What’s the difference between Mysteryville and Magic Academy? Honestly, not a lot. Both hidden-object games were developed by NevoSoft (though, Positive Games assisted with the latter). And, both bear a striking resemblance to each other in design and play. In many ways, Magic Academy is the same game dressed in a new set of clothes.

But, that’s okay. While similarities exist, a fresh story and entertaining mix of puzzles make Magic Academy a worthy investment. In fact, it’s a smidge better than its precursor.

As with Mysteryville, an enigma must be solved. In this case, a missing person (rather than fictitious felines). As Annie, a freshman at the Magic Academy, you investigate the strange disappearance of your older sister, Irene, who vanished a year ago. With the help of instructors, and a Harry Potter lookalike classmate, you search for clues to her whereabouts, learning how to remove protective spells, reveal invisible objects and gaze into the future. Ghosts, ancient spells and magic artifacts all come into play.

Of course, this game’s mostly about finding objects hidden in rooms overflowing with more accumulated debris than your average junkyard. Some items are relatively easy to spot, while others are so well concealed they’re nearly impossible to detect. It’s an obsessive-compulsive hoarder’s nightmare.

Items are selected with a click of the mouse. However, unlike many hidden-object games which force you to pause between selections (for item removal), Magic Academy allows you to select objects in rapid succession — a much appreciated feature. But, avoid random clicking. Too many rapid, ill-placed clicks elicit a time penalty.

Again, as with Mysteryville, there are 21 stages of play, each with multiple levels of item-based puzzles to solve. In keeping with the genre, mysteries consist of finding objects of a particular category (butterflies, spiders, scrolls or flasks), locating various bits and pieces from a list (bat, potion, mouse, candle, pen, compass, etc.), detecting objects based on their silhouettes, and locating items that differ between two “almost identical” side-by-side scenes. In a few instances, you even have to perform searches in the dark aided only by candlelight.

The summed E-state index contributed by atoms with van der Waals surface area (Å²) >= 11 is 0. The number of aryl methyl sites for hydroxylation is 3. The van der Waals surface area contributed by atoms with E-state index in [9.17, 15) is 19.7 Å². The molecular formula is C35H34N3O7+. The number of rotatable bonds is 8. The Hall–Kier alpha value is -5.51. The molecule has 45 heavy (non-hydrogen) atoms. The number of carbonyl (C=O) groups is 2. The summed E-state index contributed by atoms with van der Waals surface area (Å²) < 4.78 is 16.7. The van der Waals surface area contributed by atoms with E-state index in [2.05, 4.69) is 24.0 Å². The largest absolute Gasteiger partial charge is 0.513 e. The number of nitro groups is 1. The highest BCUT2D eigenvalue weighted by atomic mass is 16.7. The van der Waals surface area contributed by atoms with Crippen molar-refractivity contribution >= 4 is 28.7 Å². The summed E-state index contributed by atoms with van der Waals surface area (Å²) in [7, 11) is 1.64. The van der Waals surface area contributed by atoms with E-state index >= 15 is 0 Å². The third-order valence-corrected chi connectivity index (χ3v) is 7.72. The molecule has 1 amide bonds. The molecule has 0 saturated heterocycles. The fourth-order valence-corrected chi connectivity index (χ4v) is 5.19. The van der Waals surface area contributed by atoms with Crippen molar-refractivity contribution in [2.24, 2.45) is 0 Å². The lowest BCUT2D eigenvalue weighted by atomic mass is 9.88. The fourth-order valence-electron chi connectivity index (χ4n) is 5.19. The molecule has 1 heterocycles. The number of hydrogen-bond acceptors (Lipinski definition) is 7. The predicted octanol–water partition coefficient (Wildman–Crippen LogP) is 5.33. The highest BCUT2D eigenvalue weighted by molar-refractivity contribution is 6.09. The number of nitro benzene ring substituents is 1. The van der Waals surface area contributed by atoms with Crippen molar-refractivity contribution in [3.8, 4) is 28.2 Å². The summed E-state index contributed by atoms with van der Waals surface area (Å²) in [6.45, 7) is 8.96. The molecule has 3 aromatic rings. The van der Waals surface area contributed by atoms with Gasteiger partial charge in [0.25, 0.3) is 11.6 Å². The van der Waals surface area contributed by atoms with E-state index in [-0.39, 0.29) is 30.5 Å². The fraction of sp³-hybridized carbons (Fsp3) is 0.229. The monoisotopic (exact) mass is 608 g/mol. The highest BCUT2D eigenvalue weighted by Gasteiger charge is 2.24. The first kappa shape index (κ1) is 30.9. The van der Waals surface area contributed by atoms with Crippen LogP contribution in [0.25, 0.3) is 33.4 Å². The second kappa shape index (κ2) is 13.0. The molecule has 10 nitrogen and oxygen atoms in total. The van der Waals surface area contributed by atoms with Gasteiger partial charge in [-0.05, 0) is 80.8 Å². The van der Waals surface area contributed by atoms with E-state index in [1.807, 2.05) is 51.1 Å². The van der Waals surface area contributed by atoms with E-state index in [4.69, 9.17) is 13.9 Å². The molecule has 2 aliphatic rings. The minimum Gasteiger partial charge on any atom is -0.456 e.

Get stuck at any point and you can employ the game’s hint feature. Simply click the Tip button and a missing object is revealed. Once used, the Tip meter slowly replenishes itself. So, rather than having a limited number of hints at your disposal, you can seek additional help as long as time permits.

Hidden-object levels are punctuated by several mini-games. Many will be familiar to those who played Mysteryville, but a few new permutations have been added. Jigsaw-like posers are still incorporated every few levels, but the “I spy” action is broken up by other diversions, as well. Rotation puzzles are employed where pieces remain in their original position, but are rotated into correct alignment. Another of the new challenges is based on the old memory game of Concentration. Flipping tiles over reveals a pattern on their back; match patterns and those tiles are removed from play.

Continuing with the framework established in Mysteryville, interaction with the academy’s inhabitants plays a significant role in moving the story forward. In contrast to similar games, you actually become acquainted with the residents of this magical institution as you converse with them. As for replayability, once you’ve completed a stage, you can return as often as you like to tackle its puzzles again. Conversations, thankfully, can be skipped at any time.

Magic Academy, like Mysteryville, features beautifully-rendered locales and inhabitants, an enjoyable mix of engaging conundrums and a well-integrated story that improves on its predecessor. Audio is also a step above, adding significantly to the game’s atmosphere. However, Magic Academy is cursed with its forerunners weaknesses, too. Top scores aren’t accessible, a relaxed mode is still notably absent and, once completed, there’s little reason to replay the game as item locations are fixed. Couple that with a rather brief four-to-six hour play time, and the enjoyment ends all too soon.

Nevertheless, Magic Academy is one of the better hidden-object games available. Fans of the genre will find the experience a magical delight. It’s an academy worthy of your enrollment.